The Society for Classical Studies condemns the relentless horror of police brutality and murder of black men, women, and children, including George Floyd, Breonna Taylor, Atatiana Jefferson, Rekia Boyd, Sandra Bland, Ahmaud Arbery, Tony McDade, Freddie Gray, Eric Garner, Trayvon Martin, Tamir Rice, and Rodney King, to name just a few of the victims. Brutality perpetrated by the police and others stands with mass incarceration and unequal access to healthcare, education, and housing as symptoms of longstanding systemic, structural, and institutional racism in American and European cultures. These are deep problems in society that will not be fixed without radical policy changes at every level of government and across all institutions.   

View full article. | Posted in Public Statements on Wed, 06/03/2020 - 6:20am by Helen Cullyer.

The new Classics Everywhere initiative, launched by the SCS in 2019, supports projects that seek to engage communities worldwide with the study of Greek and Roman antiquity in new and meaningful ways. As part of this initiative the SCS has been funding a variety of projects ranging from reading groups comparing ancient to modern leadership practices to collaborations with artists in theater, music, and dance. In this post we focus on digital projects that engage with ancient texts and discuss the study of Classics during the coronavirus pandemic and beyond.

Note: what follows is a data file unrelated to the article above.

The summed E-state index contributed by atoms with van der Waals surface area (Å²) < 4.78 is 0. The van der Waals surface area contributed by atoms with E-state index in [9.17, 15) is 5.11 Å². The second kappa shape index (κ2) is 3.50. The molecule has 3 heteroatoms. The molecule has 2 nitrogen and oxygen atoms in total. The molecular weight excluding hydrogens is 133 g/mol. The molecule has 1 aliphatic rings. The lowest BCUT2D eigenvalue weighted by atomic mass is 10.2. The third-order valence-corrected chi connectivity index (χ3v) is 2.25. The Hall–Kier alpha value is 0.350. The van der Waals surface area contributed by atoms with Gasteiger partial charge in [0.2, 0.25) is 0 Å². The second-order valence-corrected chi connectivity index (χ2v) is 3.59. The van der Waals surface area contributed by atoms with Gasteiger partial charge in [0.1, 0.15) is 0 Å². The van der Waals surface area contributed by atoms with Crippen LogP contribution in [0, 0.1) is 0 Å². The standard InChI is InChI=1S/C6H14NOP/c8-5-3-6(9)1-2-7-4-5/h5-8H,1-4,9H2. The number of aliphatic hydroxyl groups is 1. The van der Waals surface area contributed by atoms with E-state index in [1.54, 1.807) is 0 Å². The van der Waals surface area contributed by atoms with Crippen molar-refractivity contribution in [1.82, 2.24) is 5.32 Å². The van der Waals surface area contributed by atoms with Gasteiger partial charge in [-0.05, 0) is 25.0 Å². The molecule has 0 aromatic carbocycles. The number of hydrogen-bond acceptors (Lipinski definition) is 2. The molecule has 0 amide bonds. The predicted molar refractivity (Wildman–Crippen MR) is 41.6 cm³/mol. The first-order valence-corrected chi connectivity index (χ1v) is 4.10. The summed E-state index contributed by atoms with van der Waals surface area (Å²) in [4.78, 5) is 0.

View full article. | Posted in on Fri, 05/29/2020 - 7:55am by .

Fellowships, Scholarships, and Grants, January – April 2020

Some of our short-term fellowship and Classics Everywhere award winners are deferring use of their awards until Fall 2020 or 2021 owing to COVID-19. However, we congratulate everyone who was awarded a scholarship, fellowship or grant this spring, and we thank our selection committees for their hard work.

TLL Fellowship:

Amy Koenig

Pearson Fellowship:

View full article. | Posted in Awards and Fellowships on Wed, 05/27/2020 - 5:32pm by Helen Cullyer.

Please see below a message from the SCS President, followed by a listing of 2020 graduates: